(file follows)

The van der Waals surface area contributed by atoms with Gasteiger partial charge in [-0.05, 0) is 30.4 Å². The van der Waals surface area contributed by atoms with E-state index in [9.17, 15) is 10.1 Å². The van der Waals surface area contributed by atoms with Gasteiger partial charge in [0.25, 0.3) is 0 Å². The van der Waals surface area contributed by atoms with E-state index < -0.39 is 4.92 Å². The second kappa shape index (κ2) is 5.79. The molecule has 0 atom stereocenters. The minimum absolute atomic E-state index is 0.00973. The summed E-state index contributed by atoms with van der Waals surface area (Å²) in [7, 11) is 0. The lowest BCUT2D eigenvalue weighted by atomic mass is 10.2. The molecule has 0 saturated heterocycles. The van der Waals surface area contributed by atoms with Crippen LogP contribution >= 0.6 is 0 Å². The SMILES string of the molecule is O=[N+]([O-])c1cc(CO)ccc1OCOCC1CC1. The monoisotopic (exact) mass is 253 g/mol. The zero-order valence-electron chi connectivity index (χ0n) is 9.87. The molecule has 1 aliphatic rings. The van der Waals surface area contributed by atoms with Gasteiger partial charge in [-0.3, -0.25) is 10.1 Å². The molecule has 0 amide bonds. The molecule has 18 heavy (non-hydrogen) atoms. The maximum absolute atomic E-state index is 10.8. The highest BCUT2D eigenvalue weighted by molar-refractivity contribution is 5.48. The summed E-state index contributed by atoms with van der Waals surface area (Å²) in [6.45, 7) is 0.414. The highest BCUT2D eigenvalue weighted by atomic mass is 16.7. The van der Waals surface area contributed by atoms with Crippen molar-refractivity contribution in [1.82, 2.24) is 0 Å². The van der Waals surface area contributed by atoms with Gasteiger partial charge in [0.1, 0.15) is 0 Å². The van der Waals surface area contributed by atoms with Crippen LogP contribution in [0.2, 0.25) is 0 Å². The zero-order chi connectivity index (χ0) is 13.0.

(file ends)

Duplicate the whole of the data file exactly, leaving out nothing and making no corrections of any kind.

The van der Waals surface area contributed by atoms with Gasteiger partial charge in [-0.05, 0) is 30.4 Å². The van der Waals surface area contributed by atoms with E-state index in [9.17, 15) is 10.1 Å². The van der Waals surface area contributed by atoms with Gasteiger partial charge in [0.25, 0.3) is 0 Å². The van der Waals surface area contributed by atoms with E-state index < -0.39 is 4.92 Å². The second kappa shape index (κ2) is 5.79. The molecule has 0 atom stereocenters. The minimum absolute atomic E-state index is 0.00973. The summed E-state index contributed by atoms with van der Waals surface area (Å²) in [7, 11) is 0. The lowest BCUT2D eigenvalue weighted by atomic mass is 10.2. The molecule has 0 saturated heterocycles. The van der Waals surface area contributed by atoms with Crippen LogP contribution >= 0.6 is 0 Å². The SMILES string of the molecule is O=[N+]([O-])c1cc(CO)ccc1OCOCC1CC1. The monoisotopic (exact) mass is 253 g/mol. The zero-order valence-electron chi connectivity index (χ0n) is 9.87. The molecule has 1 aliphatic rings. The van der Waals surface area contributed by atoms with Gasteiger partial charge in [-0.3, -0.25) is 10.1 Å². The molecule has 0 amide bonds. The molecule has 18 heavy (non-hydrogen) atoms. The maximum absolute atomic E-state index is 10.8. The highest BCUT2D eigenvalue weighted by molar-refractivity contribution is 5.48. The summed E-state index contributed by atoms with van der Waals surface area (Å²) in [6.45, 7) is 0.414. The highest BCUT2D eigenvalue weighted by atomic mass is 16.7. The van der Waals surface area contributed by atoms with Crippen molar-refractivity contribution in [1.82, 2.24) is 0 Å². The van der Waals surface area contributed by atoms with Gasteiger partial charge in [0.1, 0.15) is 0 Å². The van der Waals surface area contributed by atoms with Crippen LogP contribution in [0.2, 0.25) is 0 Å². The zero-order chi connectivity index (χ0) is 13.0.